Festival Report: Sierra Nevada World Music Festival 2017
06/23/2017 by Justine Amadori Ketola
Sierra Nevada World Music Festival 2017 was well hot…between the temperature and the megawatt talent assembled, the 24th staging represented reggae from throughout the world. Artists seemed humbled by reggae’s changes as an industry, finding their way along the new frontier. Many thanked the Sierra Nevada audience for supporting reggae music in general and reminded the crowd often that this was why were all here, was reggae music. Another theme of the weekend was Father’s Day celebrated in the US on Sunday June 18th, many thanked their fathers and some thanked their mothers for being fathers to them too.
Appearing for the first time at SNWMF, Chronixx and Zinc Fence Redemption were in razor sharp shape after touring together for the past several weeks. The takeaway from this set was how comfortable Chronixx seemed on stage and his vocals were improvisational with the artist transposing and altering standard lines and feeling the vibes of the festival crowd. Songs like Majesty had him showcasing his freestyle abilities, from there he flowed into the crucial new song Skankin Sweet which had the artist removing his tam and letting down his dreads to deliver the goods.
Gentleman gave such a thrilling performance to headline the Friday night Valley stage, he took down the volume often to speak to the audience often, touching on fatherhood, and the experience for him, and the responsibilities that it has brought him and the subsequent shift in consciousness he’s had. He hailed up Tamika his backup singer and partner in life. He actually went into the audience as he often does to host people on the mic to sing lines from Superior even commenting that one singer was pretty good!
Gentleman gave his press conference during the Chronixx set and commented on his positive lyrics and messages explaining, “I feel that the powers start even when there is something that we call negative, if I write a single line in a song and I’m sad about something, and I’m frightened and I’m worried, you hear that line and you can identify that line and you feel like you are not alone that’s positive, but the situation is not positive, but at the same time everything balance.”
Marla Brown made her US debut at SNWMF 2017, the daughter of Dennis Brown who got her start in entertainment becoming an accomplished professional dancer, her genetic makeup combined with thoughtful, theatrical presentation make her an artist to watch. Marla gave a dazzling press conference where she outlined the entire set song by song to illustrate the storytelling, a necessary part of all art forms. She tied together the meaning behind the song sequence and messaging and announced her new EP Survivor coming out this month.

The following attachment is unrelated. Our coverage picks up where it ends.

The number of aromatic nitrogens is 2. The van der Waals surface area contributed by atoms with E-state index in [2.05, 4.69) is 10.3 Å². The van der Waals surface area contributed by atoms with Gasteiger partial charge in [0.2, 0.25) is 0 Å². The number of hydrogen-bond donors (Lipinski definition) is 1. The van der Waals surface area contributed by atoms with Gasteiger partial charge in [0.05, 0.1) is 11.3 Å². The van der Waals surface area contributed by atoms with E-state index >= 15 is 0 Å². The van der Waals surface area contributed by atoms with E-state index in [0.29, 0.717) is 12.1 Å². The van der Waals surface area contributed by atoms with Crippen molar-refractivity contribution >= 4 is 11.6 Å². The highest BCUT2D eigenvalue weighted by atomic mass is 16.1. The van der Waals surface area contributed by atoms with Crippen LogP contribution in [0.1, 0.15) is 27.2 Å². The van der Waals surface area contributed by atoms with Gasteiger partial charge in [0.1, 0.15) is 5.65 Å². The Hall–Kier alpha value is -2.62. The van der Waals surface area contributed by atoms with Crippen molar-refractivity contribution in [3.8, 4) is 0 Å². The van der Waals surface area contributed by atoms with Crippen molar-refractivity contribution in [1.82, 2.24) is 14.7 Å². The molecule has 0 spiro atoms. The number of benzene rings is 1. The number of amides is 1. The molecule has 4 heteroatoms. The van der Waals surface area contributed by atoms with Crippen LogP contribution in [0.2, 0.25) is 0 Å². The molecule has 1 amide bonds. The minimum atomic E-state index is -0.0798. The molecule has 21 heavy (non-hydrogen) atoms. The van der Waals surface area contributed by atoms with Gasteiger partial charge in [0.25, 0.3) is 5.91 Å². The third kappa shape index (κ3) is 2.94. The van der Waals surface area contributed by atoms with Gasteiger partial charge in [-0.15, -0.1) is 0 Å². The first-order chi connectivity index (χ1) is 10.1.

This writer declared that I had officially “seen it all” when on Saturday afternoon I witnessed the NST & The Soul Sauce performance. Deep dub music at time sped up to be sort of a “rocksteady dub” tempo backed female vocals that soared in an operatic tone. The band is from Korea and the singer wore a traditional costume while playing a metal percussion instrument. All of it worked together to deliver two of the most intriguing sets of the weekend from all accounts as the band played on Sunday too.
Saturday was jammed literally with some of reggae’s best artists. The Jamaicans in my delegation of reggae festival goers felt that the day was ruled by Anthony B whose engaging set, the first at SNWMF since 2011 had their discerning ears and hearts. His band, made up of both East coast and West coast musicians and wonderful harmony singers was a great example of collaboration amongst the musicians. Perhaps it is the diversity of his set, or the theatrical quality but those of us with the energy in the 90+ degree heat were jamming to the pace, rooted in dancehall yet seasoned with ska, pop, and original roots reggae. By the time Waan Back was performed late in the set, fans were bobbing up and down learning the dances from Anthony B whose stage show also includes expressive dance moves to break up the songs. His set was jam packed and required some editing which he noted publicly with a veiled reference to the feud carried over from Rebel Salute with the artist that followed him on the SNWMF, Tarrus Riley as Anthony B noted “I don’t want to run into the next artist’s time”.